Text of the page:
5 Places You Need to Surf in 2020

Matt Rode

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Updated 22d ago

And just like that, it’s a new year—and a new decade, for that matter. A chance to turn over a new leaf, set some new resolutions, surf some new waves, and visit some new places. In 2020, it’s no longer enough to take that same old trip to the Ments or Costa Rica.

Simply scoring waves isn’t going to cut it—we want adventure, beautiful, nature, and solitude. As you look toward the future, step outside of that comfortable box and consider going somewhere completely original—if not for the rest of the world, than at least for you.

Here’s our list of must-visit surf zones for the intrepid adventurer in 2020.

Norway

I’ve spent the past five years writing Norway off as a novelty surf destination—one where you can see the northern lights, explore a new culture, and ride a few shitty waves beneath picturesque fjords. But then a buddy sent me footage of the waves he lucked into while in the Lofoten Islands, and suddenly I’m not such a skeptic.

Whether you score friendly beach break or double-overhead dredging points, there’s no arguing the adventure to be had in the Arctic Circle. We know a lot of people who have gone on surf trips to Norway, and none of them have come back unhappy.

When to go? See our spot guide, HERE.

Madagascar

We’ve said it before, and we will say it again—the island of Madagascar represents one of the last surf zones still waiting to be explored. Sure, you won’t be the first to surf most of the waves there—but you just might be the first in a long time.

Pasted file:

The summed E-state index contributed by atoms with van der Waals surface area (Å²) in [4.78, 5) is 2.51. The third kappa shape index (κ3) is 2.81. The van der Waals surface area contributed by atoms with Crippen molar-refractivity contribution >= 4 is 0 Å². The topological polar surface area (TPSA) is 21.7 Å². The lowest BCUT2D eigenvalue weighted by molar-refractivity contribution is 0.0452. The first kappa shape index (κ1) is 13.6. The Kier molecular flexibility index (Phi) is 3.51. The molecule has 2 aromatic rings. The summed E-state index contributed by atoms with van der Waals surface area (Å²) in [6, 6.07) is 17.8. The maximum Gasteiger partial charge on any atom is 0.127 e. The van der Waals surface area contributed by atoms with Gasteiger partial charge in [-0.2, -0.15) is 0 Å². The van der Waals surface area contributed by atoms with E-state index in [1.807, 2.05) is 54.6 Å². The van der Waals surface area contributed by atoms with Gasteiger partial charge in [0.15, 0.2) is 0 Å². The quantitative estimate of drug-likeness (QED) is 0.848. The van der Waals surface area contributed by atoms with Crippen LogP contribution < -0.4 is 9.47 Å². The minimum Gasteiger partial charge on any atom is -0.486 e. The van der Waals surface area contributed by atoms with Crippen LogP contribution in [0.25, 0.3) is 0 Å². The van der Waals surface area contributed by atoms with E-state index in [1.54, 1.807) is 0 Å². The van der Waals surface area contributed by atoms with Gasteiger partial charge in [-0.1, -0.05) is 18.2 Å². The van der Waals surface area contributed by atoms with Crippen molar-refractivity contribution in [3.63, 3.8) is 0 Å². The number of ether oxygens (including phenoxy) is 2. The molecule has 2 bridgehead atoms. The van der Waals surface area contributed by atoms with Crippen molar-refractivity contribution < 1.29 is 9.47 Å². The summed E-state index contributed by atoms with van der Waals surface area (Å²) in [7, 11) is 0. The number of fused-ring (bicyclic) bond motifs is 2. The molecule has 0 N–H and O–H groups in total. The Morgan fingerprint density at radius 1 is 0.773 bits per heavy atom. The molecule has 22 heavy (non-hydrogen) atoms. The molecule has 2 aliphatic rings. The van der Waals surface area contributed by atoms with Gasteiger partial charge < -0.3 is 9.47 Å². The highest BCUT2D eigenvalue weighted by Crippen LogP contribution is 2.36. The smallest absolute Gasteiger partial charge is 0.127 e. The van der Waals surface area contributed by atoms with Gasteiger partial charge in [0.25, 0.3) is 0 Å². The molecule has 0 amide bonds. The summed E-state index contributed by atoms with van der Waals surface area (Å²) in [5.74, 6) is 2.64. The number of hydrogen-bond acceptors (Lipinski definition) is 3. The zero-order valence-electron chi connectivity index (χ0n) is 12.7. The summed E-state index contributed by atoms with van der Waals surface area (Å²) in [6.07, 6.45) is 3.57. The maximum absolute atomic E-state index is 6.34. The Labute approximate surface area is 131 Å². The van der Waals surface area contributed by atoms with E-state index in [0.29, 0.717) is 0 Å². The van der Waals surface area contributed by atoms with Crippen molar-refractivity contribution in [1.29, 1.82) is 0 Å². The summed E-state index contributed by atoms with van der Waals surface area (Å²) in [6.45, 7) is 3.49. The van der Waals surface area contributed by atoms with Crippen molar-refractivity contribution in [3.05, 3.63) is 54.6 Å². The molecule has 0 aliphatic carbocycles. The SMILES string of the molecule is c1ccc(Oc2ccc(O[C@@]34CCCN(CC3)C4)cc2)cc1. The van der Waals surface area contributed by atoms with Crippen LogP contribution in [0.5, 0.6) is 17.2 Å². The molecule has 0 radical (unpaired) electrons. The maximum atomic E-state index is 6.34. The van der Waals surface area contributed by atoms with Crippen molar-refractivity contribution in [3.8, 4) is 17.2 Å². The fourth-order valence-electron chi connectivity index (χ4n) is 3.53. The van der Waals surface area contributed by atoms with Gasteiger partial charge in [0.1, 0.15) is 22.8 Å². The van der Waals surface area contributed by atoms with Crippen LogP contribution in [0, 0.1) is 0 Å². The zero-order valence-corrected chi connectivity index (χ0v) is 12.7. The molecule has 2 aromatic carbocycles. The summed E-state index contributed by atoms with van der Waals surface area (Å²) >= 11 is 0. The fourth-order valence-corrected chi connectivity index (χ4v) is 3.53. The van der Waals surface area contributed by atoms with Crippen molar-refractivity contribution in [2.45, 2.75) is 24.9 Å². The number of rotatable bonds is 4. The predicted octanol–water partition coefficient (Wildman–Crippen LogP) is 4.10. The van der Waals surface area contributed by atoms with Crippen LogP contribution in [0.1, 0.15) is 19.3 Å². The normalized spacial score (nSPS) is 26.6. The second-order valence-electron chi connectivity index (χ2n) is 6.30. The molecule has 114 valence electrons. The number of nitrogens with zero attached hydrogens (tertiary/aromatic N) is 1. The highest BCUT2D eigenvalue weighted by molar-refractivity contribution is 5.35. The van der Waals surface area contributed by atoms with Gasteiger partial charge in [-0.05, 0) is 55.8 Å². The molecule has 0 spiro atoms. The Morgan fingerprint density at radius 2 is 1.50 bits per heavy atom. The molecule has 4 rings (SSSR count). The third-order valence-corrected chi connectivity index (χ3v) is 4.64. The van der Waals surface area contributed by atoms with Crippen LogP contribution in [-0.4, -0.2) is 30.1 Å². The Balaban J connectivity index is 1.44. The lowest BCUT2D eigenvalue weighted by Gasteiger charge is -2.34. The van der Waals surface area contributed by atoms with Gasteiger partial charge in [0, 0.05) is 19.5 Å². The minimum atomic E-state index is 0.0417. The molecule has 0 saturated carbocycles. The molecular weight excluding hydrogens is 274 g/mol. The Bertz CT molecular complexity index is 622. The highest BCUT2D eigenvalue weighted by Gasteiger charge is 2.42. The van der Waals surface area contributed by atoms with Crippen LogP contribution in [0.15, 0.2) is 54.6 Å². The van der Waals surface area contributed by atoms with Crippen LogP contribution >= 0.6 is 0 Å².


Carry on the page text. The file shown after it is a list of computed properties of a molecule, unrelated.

And if you look hard enough, it’s still possible to unearth new waves on Madagascar, both on the east and west coasts. Not to mention that it’s one of the most fertile, bio-diverse places on the planet. Don’t believe us? Just ask DreamWorks Animation. They didn’t make a series of kids’ movies about this island for nothing.

Keep an eye on the forecast, HERE.

Namibia

Speaking of Africa, the west coast is holding—and Namibia is the brightest example. Yes, Skeleton Bay will kick your ass, and you probably won’t make the wave of a lifetime unless you are a pro-level surfer—but just to see the wave break in person is enough to make your life complete.

And who knows—maybe you’ll end up acing the drop into an endless pit after all. If not, there’s always one of the world’s most impressive deserts, full of pretty much every big, exotic mammal known to man.

Some handy, local knowledge, HERE.

Alaska

Yet another surf zone that is often written off as a novelty, due to the fact that it’s cold, unruly, and difficult to score, Alaska is actually much more surfable than you think. For the past decade, the crew on the Milo have been quietly been exploring the Gulf Alaska for waves out of their base in Homer, and they rarely come up empty-handed.

From points and beach breaks to river mouths and slabs, Alaska has thousands of miles of coastline full of potential surf spots that are just waiting for the right swell, wind, and tide. Meanwhile, the scenery is as good as it gets, and the wildlife…well, pretty damned wild.

Spot guide for Alaska, HERE.

A sea

Any sea, actually. The smaller the better, of course, because those are the ones that are the hardest to score, and that mean the most when you finally do. The Mediterranean, the Black, the Baltic, the South China Sea—if there’s water and wind, there are waves, and some of them are a lot better than you think.

And if you don’t feel like taking such a big punt, you can always opt for the more consistent Caribbean and Coral Seas—we hear they get waves from time to time. There's a whole range of setups to explore but here's a spot guide for the Mediterranean, HERE.

Cover shot by Hallvard Kolltveit.